“Fake” Knowledge: Knowing and the Illusion of Knowing

Saturday, October 14th, 2017 at 2:30pm

Past Event

A nomenclator was a slave whose duty was to accompanying his master in canvassing the streets of Classical Rome in order to recall the names of those his master encountered. Each of us is, in a way, both that ancient politician and that slave, relying on others’ memories to supply us with knowledge, and others relying on us for the knowledge we recall for them. Hence, knowledge has always been, in part, a distributive entity, requiring a delegation of mental tasks, an implicit commitment to a social contract.

Histories have documented the occurrence of mass delusions—which also leads us to question our collective intuition. Close to the origins of humankind is a fascination with the unknown and the unverifiable, with the early cultivation of spiritual life and religion proving as a testament to this. What is apocryphal and what should believe in? Even to the present day, as technology and science become evermore complicated, we are asked to distinguish between proven fact and educated speculation.

In the age of a seemingly omniscient internet, an impersonal cloud-mind (with which—despite attempts to humanize Siri and “her” ilk—no one can yet lay claim outside of fiction to a convincing reciprocal emotional relationship), when the object of our confided ignorance is no longer a person but a thing, when our subjective sense of self is no longer limned by the encounter with another, what happens to our ability to distinguish internal from external knowledge? Are we led to an illusory sense of our own knowledge?

Is the immediate, distributive information of the internet changing the way our brains work, possibly holding the promise of transcending the limitations of individual knowledge? If so, does the virtue of its collective knowledge lead us further to question the very value of our individuality? Or are we heedlessly (or ineluctably) heading toward a human-machine collective heretofore only within the purview of science fiction?

There is great excitement in the scientific community about the prospect of forming a transitive partnership with a seemingly unlimited source of knowledge. Where, however, is the place of wisdom? Does more information, more knowledge, inevitably lead to superior opinions, decision-making, and moral understanding? Is collective knowledge always less susceptible to the pretense of knowledge that individual thinking is? The history of human advancement would suggest otherwise, replete as it is with counterexamples to the superiority of collective knowledge over individual reasoning


Paul Boghossian

Silver Professor of Philosophy, NYU

Paul Artin Boghossian is Silver Professor of Philosophy at New York University and director of its New York Institute of Philosophy. Elected to the American Academy of Arts and Sciences, he has published many papers in the philosophy of mind and epistemology, on such topics as color, rule-following, eliminativism, naturalism, self-knowledge, a priori knowledge, analytic… read more »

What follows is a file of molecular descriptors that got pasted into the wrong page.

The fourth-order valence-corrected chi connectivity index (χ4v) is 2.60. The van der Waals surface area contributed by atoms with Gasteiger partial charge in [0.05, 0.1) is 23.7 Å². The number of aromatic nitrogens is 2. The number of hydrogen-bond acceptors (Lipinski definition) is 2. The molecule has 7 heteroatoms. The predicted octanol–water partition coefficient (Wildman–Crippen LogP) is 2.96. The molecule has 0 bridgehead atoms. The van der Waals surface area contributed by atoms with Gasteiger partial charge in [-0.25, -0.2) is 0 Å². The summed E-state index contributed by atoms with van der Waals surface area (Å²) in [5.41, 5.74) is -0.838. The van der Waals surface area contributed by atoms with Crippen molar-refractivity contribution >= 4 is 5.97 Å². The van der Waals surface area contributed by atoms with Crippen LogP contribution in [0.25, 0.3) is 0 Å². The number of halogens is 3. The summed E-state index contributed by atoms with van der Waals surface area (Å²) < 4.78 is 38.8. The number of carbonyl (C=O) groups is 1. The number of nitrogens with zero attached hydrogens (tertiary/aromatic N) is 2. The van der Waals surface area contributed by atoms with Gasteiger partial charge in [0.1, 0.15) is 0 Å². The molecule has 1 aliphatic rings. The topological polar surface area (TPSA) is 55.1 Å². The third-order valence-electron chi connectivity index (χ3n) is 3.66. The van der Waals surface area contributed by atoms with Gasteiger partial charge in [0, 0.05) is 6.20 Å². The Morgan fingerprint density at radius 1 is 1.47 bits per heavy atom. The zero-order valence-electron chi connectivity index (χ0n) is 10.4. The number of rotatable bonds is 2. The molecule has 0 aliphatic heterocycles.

Daniel Kahneman

Professor Emeritus, Princeton University

Daniel Kahneman is Professor Emeritus of Psychology and Public Affairs at Princeton., He is best known for his joint research with Amos Tversky on human judgment and decision making. Tversky did in 1996. Kahneman was awarded the Nobel Prize in Economics in 2002 and the Presidential Medal of Freedom in 2013. He is the author… read more »

Eric Kandel

University Professor, Columbia University

Eric R. Kandel, M.D., is University Professor at Columbia; Kavli Professor and Director, Kavli Institute for Brain Science; Co-Director, Mortimer B. Zuckerman Mind Brain Behavior Institute; and an Investigator at the Howard Hughes Medical Institute. A graduate of Harvard College and N.Y.U. School of Medicine, Kandel trained in Neurobiology at the NIH and in Psychiatry… read more »

Mark Mitton


Mark Mitton is a magician who is fascinated by using magic to better understand how we see the world. He performs magic and produces unique entertainment around the world, and explores the limits and potential of perception. Mark’s specialty is physical misdirection, or what some call “embodied cognition”. He regularly presents on ‘Perception & Deception’… read more »

Daphna Shohamy

Associate Professor of Psychology, Columbia University

Daphna Shohamy is an Associate Professor at Columbia University’s Mind, Brain Behavior Institute and Department of Psychology and a member of the Kavli Institute for Brain Science. Dr. Shohamy’s research combines brain imaging in healthy humans with studies of patients with brain disorders to understand how our expectations and experiences change the way memories are… read more »

Steven Sloman

Professor of Cognitive, Linguistic and Psychological Sciences, Brown University

Steven Sloman is a Professor of Cognitive, Linguistic, and Psychological Sciences at Brown University where he has worked since 1992. He did his PhD in Psychology at Stanford University from 1986-1990 and then did post-doctoral research for two years at the University of Michigan. He is currently Editor-in-Chief of the journal Cognition. Steven is a… read more »

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